Old Heroes for a New Leader: Lib Dem leadership candidates’ historical heroes

As we have in each of the Liberal Democrat leadership elections other than the first one (which took place in 1988, before the History Group had been formed), in June the Liberal Democrat History Group asked the two candidates for the Liberal Democrat leadership to write a short article on their favourite historical figure or figures – those that they felt had influenced their own political beliefs most, and why they had proved important and relevant. We placed no restrictions on their choices: they could choose anyone they wanted, whether a Liberal or not. 

The article below will be included in the summer issue of the Journal of Liberal History, due out in mid July. See elsewhere on this website for the full range of the History Group’s activities, including our meetings (the next one is coming up on 16 July), our short introduction to Liberal history and our wider range of publications.

Ed Davey – Paddy Ashdown

Liberals are not meant to have heroes, but I can’t help it. I don’t genuflect before grand or celebrity figures, but re-reading speeches or learning of the noble deeds of Liberals can move me the way opera or acts of military valour can have others dabbing a misty eye. 

I love Gladstone for his insistence that: ’the sanctity of life in the hill villages of Afghanistan among the winter snows is as inviolable in the eye of Almighty God as can be your own’. Or Asquith for, in the midst of unimaginable wartime stress, ignoring press opprobrium to visit German prisoners of war to demand their good treatment. That instinctive determination to defend the vulnerable is what, I believe, makes us Liberals.

Hard choice though this is, my Liberal hero is more recent: Paddy Ashdown, for whom I still grieve. 

As a new member of staff in 1989, what surprised me was how wonderfully Paddy treated youngsters like me. He had a reputation for being brisk – even brusque – but I discovered that was a front.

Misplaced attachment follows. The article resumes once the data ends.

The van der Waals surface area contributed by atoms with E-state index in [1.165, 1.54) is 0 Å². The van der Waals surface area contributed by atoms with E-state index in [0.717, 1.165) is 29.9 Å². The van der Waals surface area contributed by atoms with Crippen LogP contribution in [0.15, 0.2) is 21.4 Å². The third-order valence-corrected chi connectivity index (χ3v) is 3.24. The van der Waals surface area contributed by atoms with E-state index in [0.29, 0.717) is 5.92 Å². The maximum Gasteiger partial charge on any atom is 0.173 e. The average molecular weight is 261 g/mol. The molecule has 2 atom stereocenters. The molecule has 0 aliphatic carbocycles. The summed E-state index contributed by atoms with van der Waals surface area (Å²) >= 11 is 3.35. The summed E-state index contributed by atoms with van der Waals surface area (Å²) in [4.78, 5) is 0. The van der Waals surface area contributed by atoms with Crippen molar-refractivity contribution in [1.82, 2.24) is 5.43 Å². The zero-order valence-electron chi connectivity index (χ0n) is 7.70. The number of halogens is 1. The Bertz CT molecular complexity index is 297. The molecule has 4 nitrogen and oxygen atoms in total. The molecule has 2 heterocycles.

I perched, as the party’s chief economics adviser, in what felt like a tiny garret atop the old Whips’ Office. Here I would receive handwritten notes thanking me for a piece of work, and I’ve kept them all. Whether eating, chatting or indeed drinking with junior staff at conference, Paddy was like the dedicated officer with his troops. He inspired loyalty and hard work in equal measure.

Paddy’s stories only added to his mystique and magnetism. A young colleague was startled to find a note on his desk from Paddy one morning: ‘Call me on my car phone at 5.57am.’ It wasn’t so much the earliness as the preciseness of the hour that startled. Another note, upon Paddy assuming the party’s leadership, read simply: ‘Please remove David Steel’s dead animal from my office.’ It was a buffalo skin presented by Chief Buthelezi. 

Sure, Paddy could be a task master, but even then I found him immense fun. Many a Monday morning my phone would bark into life: ‘Edward, come to my office now, please.’ From Paddy’s mouth ‘please’ became a command. Once before him I’d find he’d read some article over the weekend extolling a new economic policy that he wanted to adopt. And I’d spend a good thirty minutes dissuading him of some crazy, ill-thought-through fancy.